To be short or not to be short?

by- Aishwarya Shree Sharma

So my story goes back to… well goes to back to, when I was born. I was always the shortest in my family, the tiny little one I was appropriately tagged ‘Choti’ choti meaning the little girl. My mother till date blames my height on the evil curse ‘CHOTI’ she feels that calling me over and over again choti has reduced my brain to believe I am short, and well it did not produce any growth hormones, now you figure the science behind that one. So welcome to my world, where your mother is 5’4, dad 5’11, sister 5’8, my brother 5’10, and me barely managing a 5’0 often debated at being 4’11. So here is my blog dedicated to all the tall people of the world – Get over it. Growing up I was the tallest in my class until 5th grade when suddenly everyone grew taller and well as for me, I stayed the same. Come 6th grade my mother felt it was her personal mission to involve me in some form of extracurricular activity, beginning from yoga and until basketball I had tried it all.

Now you must understand my background I come from a well fed well-bred, Punjabi family, where NRI cousins every summer would come and measure their height against the old tree in the garden and return the year after to only make a new mark, as for me I quit making the mark when I was say about 14 years old.  Family reunions were all about “My Sonu grew 2 inches”, “What are you saying, my Soni grew 4 inches.” As for my mum, she would rather speak about her two older children. In our Punjabi culture, the intelligence and worth of a child is always measured by the height, again I ask you to go figure the science behind that one.  I was pretty much oblivious to this whole height drama, like I cared if ABC or XYZ was 5 to 8 inches taller than me. But, then it all changed for me, recollecting that night still brings goosebumps all over my skin. It was October I was over excited to go for the Ricky Martin concert in Delhi (let us just leave the over excited part on this blog). Over joyed at the shabbily put together concert my heart could not wait to see the ‘SHE BANGS’ star kick it off on stage (he took 3 hours to appear and performed for merely half an hour),  after an endless wait there he was or he was not- I had been trampled over by ‘Livin La Vida Loca’ hungry, well-bred Delhi Punjabis who ran over me to catch a glimpse of the star (I wish I was never there) and then it dawned upon me, Was I short or was I SHORT! After waiting the longest time for Ricky Martin to appear in front of the audience, I had not even seen a glimpse of the star (He left within half an hour, reported fever and stomach upset.)

 I retired for home disappointed, the next few years were spent in terrible pain, and I could not help but remind myself of my petite frame. Family photographs just seemed to be my most hated moments (I was made to sit right in front with a snoring Dadi and cousins aged at an average 7 to 8 years.), and whenever NRI cousins would arrive I would go into hiding for the first 15 minutes (The most obvious time for height discussions.)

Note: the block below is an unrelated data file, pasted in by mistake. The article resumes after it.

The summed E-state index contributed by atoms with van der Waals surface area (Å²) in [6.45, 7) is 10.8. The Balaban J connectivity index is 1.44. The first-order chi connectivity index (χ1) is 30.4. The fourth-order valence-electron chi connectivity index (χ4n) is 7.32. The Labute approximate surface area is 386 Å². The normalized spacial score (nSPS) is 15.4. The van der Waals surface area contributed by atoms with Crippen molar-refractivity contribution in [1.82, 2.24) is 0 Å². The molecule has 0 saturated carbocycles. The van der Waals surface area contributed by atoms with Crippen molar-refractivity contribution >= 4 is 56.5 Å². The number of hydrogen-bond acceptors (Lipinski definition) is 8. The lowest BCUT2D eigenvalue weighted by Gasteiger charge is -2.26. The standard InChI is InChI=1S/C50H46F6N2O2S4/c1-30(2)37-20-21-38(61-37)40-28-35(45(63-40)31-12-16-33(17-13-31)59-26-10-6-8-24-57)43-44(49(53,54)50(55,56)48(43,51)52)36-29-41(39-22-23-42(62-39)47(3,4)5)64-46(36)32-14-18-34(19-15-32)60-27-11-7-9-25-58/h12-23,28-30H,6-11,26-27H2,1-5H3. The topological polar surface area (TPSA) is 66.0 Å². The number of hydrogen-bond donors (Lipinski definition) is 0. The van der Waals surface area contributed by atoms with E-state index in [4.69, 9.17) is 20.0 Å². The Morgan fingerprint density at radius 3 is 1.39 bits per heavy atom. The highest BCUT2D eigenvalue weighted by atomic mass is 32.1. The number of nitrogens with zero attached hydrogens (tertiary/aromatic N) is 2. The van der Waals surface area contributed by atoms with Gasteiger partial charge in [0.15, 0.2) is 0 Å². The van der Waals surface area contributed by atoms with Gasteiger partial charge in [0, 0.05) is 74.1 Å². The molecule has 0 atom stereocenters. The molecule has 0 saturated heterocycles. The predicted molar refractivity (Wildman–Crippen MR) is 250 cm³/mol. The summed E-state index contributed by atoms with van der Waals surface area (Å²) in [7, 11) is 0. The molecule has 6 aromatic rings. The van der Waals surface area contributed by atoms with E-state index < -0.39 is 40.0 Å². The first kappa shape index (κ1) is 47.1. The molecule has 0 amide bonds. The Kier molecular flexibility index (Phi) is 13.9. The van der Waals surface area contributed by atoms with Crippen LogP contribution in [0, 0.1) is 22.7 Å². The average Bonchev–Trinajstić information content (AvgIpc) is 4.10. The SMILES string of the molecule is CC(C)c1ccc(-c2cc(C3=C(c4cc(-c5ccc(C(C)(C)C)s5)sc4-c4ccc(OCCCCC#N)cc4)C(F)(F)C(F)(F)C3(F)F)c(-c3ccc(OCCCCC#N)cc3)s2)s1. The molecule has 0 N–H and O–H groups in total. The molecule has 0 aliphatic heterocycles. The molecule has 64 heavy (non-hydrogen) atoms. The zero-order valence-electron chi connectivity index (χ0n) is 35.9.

I hated everything tall, my room had furniture which was freakishly small, and when I sat on the dinner table and my feet swayed off the ground I couldn’t help but curse my luck and genes more. Until the summer of 8th grade, I decided to hang from whatever I saw, I drank any height increase syrup on the chemist’s shelf, Yoga was extended to an hour every day, and I played basketball as if I was training to be the next Shaquille O’Neil. Then I woke up to the last day of my vacation, with 2 months gone by I raced to the old tree in the garden, calling out to my maid, I was far too enthusiastic to see how much I had grown. Mamta (my maid and confidant) ran to the tree with a blade, and there we were judgement day, I felt a strange feeling in my stomach, as if the ground below me was going to tear open and swallow me right in – If I did not make it to the mark. As she ran the blade ferociously to the tree I realized the mark had been made and there it was, as I opened my eyes every so slowly, I could not contain my excitement, smiling a Cheshire cat smile everything turned the other way round – I WAS THE SAME HEIGHT!

I was far to desperate to be tall this time, and within seconds devised the most fool-proof plan, looking around I realized that no one from the family was around, with a half crooked grin I stood two inches high on my toes, threatened Mamta to make a mark and for my family I was now a modest 5’2 (They still believes that). Turning to Mamta I assured her that if she told anyone I would have to kill her, and as she swore into my secrecy, the deed had been done. The Punjabi family had been successfully fooled by the little one, and today I falsely am the average Indian woman’s height. So in the end my message is, who says that tall is smart?

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